Premises Liability Lawyer
Common Types of Premises Liability
Premises liability accidents can happen almost anywhere – in parking decks, shopping malls, apartment complexes, schools, office buildings, etc. Property owners, landlords, and business entities all share legal responsibility in preventing injury to guests, tenants, shoppers, and workers on their premises. When they allow a dangerous condition to persist, serious injuries can occur.
Slip and fall accidents occur when a visitor to a property slips on a hazard and sustains an injury. Failure to properly maintain staircases, flooring, parking lots, and sidewalks may leave a property owner responsible for another person’s injury. The same goes for not protecting visitors from slick conditions caused by snow and ice or not displaying appropriate warning signs around slippery conditions.
Falls account for some of the highest rates of injury and death in the country. Trip and fall injuries occur when a person is walking, and they encounter an object on the ground that prevents their feet from moving forward while the rest of their body does. This typically causes someone to stumble or fall forward and can lead to a variety of serious injuries. Cracked and defective New York sidewalks commonly cause trip-and-fall accidents and may form the basis for a lawsuit.
Buildings can pose serious threats to a person’s health and safety if they are not properly maintained. Everything from broken elevators and escalators to hazardous light fixtures, malfunctioning appliances, and collapsing ceilings can result in life-threatening injury to a visitor or tenant.
When a property owner creates an environment that facilitates crime, they may be held responsible should assaults, robberies, break-ins, or vandalism occur. Not repairing door locks and lighting or failing to evict criminal elements can lead to injury or even death for a visitor or resident.
Safety Code Violations: If an owner fails to repair a broken sprinkler system or stores flammable materials on a property, the owner may be liable for harm to residents should a fire break out.
What Is Premises Liability?
Premises liability is an area of personal injury law focusing on dangerous conditions on a property. The person in control of a premises may include a landlord, building manager, or property owner. They may be responsible for protecting visitors on their property from hazards that could cause harm.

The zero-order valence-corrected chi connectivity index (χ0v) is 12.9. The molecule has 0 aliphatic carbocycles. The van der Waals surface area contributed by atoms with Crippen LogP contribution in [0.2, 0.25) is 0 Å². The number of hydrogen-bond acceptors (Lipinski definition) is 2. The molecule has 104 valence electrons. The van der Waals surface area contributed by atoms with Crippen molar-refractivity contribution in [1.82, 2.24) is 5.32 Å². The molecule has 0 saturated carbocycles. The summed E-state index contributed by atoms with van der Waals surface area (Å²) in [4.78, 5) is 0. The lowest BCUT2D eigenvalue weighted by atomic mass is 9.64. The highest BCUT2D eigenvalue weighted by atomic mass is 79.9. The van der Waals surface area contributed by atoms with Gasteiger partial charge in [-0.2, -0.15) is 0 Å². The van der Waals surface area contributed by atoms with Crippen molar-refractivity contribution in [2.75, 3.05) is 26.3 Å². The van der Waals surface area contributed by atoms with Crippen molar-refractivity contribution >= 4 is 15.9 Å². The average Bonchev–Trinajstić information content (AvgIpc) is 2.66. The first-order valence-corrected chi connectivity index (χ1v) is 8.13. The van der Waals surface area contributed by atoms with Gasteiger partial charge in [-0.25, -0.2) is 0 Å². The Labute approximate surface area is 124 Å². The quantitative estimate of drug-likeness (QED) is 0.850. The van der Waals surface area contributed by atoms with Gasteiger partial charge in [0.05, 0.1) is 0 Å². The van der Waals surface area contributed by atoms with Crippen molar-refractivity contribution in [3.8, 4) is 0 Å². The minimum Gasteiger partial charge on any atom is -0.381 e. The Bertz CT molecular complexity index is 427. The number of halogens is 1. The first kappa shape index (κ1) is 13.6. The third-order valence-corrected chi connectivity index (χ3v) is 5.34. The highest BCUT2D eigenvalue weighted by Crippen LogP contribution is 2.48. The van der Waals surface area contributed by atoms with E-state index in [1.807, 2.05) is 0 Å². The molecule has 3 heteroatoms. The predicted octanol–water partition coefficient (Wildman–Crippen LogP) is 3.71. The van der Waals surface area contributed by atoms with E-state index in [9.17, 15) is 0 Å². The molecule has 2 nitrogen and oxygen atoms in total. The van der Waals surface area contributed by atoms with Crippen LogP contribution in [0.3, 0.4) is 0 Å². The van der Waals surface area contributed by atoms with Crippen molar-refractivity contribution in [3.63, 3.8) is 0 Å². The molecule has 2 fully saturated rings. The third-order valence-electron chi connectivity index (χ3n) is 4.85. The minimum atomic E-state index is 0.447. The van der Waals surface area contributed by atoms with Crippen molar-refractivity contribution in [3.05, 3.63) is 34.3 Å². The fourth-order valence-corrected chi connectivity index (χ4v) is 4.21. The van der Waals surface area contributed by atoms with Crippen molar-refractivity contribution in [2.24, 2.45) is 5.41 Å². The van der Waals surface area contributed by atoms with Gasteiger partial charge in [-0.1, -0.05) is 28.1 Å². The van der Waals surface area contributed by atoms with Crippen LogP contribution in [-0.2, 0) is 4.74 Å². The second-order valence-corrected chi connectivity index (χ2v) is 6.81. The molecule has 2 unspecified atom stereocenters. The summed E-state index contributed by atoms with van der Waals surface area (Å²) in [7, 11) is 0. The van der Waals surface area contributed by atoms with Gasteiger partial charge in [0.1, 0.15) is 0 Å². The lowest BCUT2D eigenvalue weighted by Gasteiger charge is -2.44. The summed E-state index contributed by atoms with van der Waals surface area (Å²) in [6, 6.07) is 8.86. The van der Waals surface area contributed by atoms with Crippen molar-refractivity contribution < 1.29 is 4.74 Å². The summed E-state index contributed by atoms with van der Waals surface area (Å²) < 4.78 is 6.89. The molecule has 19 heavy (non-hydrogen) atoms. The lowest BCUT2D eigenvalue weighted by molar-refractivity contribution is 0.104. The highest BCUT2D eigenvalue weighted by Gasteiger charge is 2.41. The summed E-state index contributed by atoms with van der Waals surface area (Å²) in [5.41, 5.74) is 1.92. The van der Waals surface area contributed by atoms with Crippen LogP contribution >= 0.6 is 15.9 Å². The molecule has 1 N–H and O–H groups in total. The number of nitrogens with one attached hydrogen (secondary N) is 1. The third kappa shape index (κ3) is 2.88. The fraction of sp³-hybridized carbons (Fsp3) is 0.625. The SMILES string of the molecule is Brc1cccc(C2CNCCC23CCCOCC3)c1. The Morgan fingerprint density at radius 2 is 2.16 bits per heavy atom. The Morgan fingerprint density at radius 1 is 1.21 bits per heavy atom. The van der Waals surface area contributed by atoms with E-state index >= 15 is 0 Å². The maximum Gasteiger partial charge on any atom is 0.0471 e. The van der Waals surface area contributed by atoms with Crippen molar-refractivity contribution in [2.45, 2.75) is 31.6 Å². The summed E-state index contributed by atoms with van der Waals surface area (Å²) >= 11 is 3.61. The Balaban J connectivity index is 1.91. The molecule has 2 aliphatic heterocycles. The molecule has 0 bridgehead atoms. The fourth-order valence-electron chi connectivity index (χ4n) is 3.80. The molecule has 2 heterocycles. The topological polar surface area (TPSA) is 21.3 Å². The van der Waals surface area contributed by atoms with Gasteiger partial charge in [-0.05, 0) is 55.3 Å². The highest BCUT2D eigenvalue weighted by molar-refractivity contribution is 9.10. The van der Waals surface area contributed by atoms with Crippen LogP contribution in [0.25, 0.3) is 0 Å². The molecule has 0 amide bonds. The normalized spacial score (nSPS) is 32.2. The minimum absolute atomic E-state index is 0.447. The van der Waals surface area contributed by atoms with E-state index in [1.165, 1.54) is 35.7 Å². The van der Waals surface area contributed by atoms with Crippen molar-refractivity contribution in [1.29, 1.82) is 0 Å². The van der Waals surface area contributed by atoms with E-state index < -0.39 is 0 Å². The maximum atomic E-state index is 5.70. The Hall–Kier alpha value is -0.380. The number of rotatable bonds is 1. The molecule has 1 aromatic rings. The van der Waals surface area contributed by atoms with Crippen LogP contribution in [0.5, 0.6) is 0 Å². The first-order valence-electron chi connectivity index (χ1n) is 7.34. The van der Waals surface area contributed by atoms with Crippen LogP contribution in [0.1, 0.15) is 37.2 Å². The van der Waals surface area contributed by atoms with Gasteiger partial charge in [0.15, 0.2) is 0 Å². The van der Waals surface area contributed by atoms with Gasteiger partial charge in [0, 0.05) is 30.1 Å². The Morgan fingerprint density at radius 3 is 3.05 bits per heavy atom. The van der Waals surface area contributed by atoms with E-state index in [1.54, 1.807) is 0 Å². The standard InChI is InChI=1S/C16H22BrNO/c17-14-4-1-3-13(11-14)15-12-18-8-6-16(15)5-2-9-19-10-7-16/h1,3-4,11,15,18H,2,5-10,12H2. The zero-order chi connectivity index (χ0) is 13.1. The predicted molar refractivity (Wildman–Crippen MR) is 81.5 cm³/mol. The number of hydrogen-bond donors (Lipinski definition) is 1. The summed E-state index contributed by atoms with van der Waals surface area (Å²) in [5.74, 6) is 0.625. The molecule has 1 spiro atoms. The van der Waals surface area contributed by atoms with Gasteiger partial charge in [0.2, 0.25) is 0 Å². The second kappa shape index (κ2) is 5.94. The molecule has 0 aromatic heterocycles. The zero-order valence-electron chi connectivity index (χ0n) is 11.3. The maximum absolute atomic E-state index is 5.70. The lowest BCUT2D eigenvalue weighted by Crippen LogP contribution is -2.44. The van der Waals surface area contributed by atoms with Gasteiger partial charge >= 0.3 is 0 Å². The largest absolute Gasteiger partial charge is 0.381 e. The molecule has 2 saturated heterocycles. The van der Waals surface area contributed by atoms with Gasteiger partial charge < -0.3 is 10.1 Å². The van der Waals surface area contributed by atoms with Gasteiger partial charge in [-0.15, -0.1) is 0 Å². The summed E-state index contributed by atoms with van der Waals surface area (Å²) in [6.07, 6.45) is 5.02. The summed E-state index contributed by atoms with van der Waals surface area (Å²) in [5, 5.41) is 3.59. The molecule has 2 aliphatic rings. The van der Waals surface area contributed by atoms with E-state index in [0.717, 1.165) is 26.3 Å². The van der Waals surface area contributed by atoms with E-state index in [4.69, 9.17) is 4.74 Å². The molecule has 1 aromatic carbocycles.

The dedicated premises liability attorneys at the Law Offices of Eric Richman have experience helping clients who suffered an injury because of:
- Trip and fall accidents
- Slip and fall accidents
- Wet surfaces (due to ice, snow, or spill)
- Faulty balcony, deck, porch, or stairway
- Building code violations
- Swimming pool violations
- Elevator and escalator accidents
- Falling merchandise
- Building security violations, including inadequate security and lack of fire alarms, fire escapes, or adequate lighting
The failure to eliminate or repair a dangerous condition exposes the property owner to liability for resulting injuries. The victim may be entitled to damages for the harm caused by the owner’s negligence.
Filing a Lawsuit
As a New York premises liability attorney, Eric Richman brings decades of experience advocating for victims injured on another person’s property. His legal team knows what evidence is needed to build a strong case against the person or business responsible for your pain and suffering. You may be able to recover damages so you don’t go into financial ruin because of medical expenses, lost wages, and physical and emotional distress.
Premises Liability FAQ
What is the statute of limitations for a slip/trip and fall accident in NYC?
Under New York law, individuals injured in a “slip and fall” or “trip and fall” generally have three years from the date of injury to file a personal injury claim. However, the limit may be 90 days if the property owner is a city, town or municipality. Despite the statute of limitations, tolling is a legal doctrine that can pause or defer the 3 year “clock” set forth by a statute of limitations, such that a lawsuit may potentially be filed even after the statute of limitations has concluded. This applies to cases with underaged individuals waiting to turn 18.
Important: a 90 days limitation applies to cases against a City, Town, Municipality or State Agencies. For example, if you trip on a sidewalk next to a public school – the 90 day rule may apply. It requires preliminary pre-suit paperwork to be filed against a specific municipality. It is difficult to determine which time limit applies and each case needs to be specifically evaluated by a lawyer.
What are the most common causes for slip and fall accidents?
There are a number of environmental factors that may be classified as a direct cause for a slip and fall accident. They include, among others:
- Slippery surfaces covered with water, ice or snow;
- Holes in the walking surfaces;
- Unmarked curbs or steps;
- Damaged/broken stairs or handrails;
- Objects left on the ground;
- Unsecured wiring;
- Uneven rugs or carpets;
- Insufficient lighting.
Do I have to fill out or sign an accident claim form if I slip and fall in a store?
Although there is no obligation to sign any documents in the store, it is advised to report the slip and fall accident immediately and request that the fall be recorded in an incident report. A store manager may ask you to sign the incident report. If that occurs, we recommend signing only the incident report and nothing else. Additionally, please be sure to photograph the document you sign. It is then the store manager’s responsibility to file a claim of their own with their insurance company.
Every case is unique. This is not attorney or legal advice. In order to make a full and proper determination regarding your time to file suit, please contact The Law Offices of Eric Richman.